Scalable manufacturing of flexible electronics via screen printing for biomedical applications

Unmet Need: Flexible and stretchable electrodes face challenges in commercial adoption due to complex and costly microfabrication processes

Current manufacturing processes for flexible biomedical electronics are complex and expensive, typically requiring cleanroom microfabrication. While other methods have been explored, none cover the full fabrication process. This invention streamlines production workflows for flexible biomedical electronics via a fully screen-printable manufacturing process. The method leverages commercially available inks and produces electrodes that maintain excellent mechanical compliance. Electrodes maintain fine detail crucial to producing reliable electronics. This invention supports low-cost production at scale, holding great economic potential for wearable electronics and medical devices.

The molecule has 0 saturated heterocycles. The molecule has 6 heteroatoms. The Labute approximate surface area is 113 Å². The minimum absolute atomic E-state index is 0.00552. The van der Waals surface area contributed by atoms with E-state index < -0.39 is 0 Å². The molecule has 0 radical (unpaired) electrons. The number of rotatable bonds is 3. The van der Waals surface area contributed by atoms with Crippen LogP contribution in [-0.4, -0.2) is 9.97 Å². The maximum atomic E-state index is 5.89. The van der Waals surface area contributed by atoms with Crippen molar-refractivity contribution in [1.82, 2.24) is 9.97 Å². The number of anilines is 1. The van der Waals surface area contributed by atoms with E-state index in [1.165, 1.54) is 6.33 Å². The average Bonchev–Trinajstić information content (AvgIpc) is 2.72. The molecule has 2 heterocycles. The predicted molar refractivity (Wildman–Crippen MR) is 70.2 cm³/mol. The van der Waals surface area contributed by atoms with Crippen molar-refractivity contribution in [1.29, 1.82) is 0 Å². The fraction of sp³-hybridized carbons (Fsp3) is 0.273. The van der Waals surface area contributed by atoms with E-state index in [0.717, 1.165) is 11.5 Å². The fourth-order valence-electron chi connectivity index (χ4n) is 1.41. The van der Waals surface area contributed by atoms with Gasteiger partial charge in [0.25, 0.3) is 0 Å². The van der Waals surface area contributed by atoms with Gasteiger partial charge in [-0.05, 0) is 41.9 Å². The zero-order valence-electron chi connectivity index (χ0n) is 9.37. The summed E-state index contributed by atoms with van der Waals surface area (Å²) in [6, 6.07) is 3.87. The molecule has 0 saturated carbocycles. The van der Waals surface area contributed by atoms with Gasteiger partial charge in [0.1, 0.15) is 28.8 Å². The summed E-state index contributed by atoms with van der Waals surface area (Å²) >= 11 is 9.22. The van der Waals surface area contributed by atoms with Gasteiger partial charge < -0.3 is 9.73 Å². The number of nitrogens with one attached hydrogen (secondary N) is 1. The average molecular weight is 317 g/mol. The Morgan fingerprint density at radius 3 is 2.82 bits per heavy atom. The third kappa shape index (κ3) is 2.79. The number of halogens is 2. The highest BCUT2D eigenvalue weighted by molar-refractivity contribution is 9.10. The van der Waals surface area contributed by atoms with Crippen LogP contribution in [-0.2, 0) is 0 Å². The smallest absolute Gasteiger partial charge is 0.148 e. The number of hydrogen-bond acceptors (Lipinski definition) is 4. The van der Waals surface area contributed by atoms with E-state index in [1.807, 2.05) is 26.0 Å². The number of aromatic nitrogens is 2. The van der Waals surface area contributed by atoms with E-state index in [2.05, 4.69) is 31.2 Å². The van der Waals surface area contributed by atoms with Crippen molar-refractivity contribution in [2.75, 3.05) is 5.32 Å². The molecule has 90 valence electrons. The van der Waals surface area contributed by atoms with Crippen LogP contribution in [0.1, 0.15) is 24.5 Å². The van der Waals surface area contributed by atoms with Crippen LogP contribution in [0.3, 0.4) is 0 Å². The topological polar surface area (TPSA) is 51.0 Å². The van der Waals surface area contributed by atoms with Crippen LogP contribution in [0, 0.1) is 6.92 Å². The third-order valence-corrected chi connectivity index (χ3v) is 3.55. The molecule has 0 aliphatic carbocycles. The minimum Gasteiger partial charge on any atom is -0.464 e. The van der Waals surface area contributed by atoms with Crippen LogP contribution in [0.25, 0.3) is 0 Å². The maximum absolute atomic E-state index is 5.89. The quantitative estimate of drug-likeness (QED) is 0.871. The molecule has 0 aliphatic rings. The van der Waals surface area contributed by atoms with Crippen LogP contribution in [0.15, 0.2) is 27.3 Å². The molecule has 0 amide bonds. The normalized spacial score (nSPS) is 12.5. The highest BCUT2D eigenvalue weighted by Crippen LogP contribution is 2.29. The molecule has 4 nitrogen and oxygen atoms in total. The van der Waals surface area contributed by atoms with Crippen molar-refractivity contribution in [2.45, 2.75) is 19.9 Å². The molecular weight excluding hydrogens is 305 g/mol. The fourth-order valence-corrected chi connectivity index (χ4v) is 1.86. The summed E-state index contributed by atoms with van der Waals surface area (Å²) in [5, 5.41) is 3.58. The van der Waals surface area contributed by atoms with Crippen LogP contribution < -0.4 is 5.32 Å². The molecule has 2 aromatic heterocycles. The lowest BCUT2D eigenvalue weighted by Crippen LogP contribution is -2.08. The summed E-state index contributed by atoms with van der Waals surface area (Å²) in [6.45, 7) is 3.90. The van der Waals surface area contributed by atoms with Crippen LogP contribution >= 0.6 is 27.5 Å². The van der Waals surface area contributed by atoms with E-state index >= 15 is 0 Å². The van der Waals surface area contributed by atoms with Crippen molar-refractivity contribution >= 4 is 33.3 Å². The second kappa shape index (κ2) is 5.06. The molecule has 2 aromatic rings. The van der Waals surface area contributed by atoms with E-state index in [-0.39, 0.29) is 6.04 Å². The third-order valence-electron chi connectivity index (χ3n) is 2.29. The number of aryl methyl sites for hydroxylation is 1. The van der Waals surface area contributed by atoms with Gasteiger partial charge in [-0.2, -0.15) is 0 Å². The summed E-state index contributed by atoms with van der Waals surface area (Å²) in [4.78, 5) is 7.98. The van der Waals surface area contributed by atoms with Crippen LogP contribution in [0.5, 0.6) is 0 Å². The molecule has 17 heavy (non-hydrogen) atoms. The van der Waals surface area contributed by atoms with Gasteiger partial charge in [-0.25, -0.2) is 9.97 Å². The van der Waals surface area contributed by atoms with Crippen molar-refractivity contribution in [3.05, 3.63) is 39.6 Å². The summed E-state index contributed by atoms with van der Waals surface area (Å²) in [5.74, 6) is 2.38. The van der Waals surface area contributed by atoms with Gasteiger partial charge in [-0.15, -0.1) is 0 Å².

The Technology: Demonstrate excellent mechanical compliance during deformation, while simplifying manufacturing processes

Fully screen-printed electrodes are achieved by adjusting the viscosity of existing Polyimide inks with a thixotropic material. Inventors developed a fully screen-printable manufacturing process for skin-conformable multilayer electrodes. The electrodes successfully demonstrate excellent mechanical compliance, with the ability to tolerate deformation such as twisting, bending, and stretching. This technology is a 2024 Commercialization Gap Fund recipient.



  • Biomedical sensors for EKG, EEG, EOG, vital signs, pediatric/neonatal monitoring, etc.
  • Wearable electronics including smartwatches, fitness trackers, and electronic textiles
  • Skin-mountable therapeutics and drug delivery systems


  • Low-cost manufacturing
  • Excellent mechanical compliance
  • Easy printing process
  • Adapts easily to manufacturing at scale


Learn More

Karin Biggs
Technology Licensing Associate
Washington State University
(509) 335-3553
Reference No: TECH-24/3530


Jong Kim

Key Words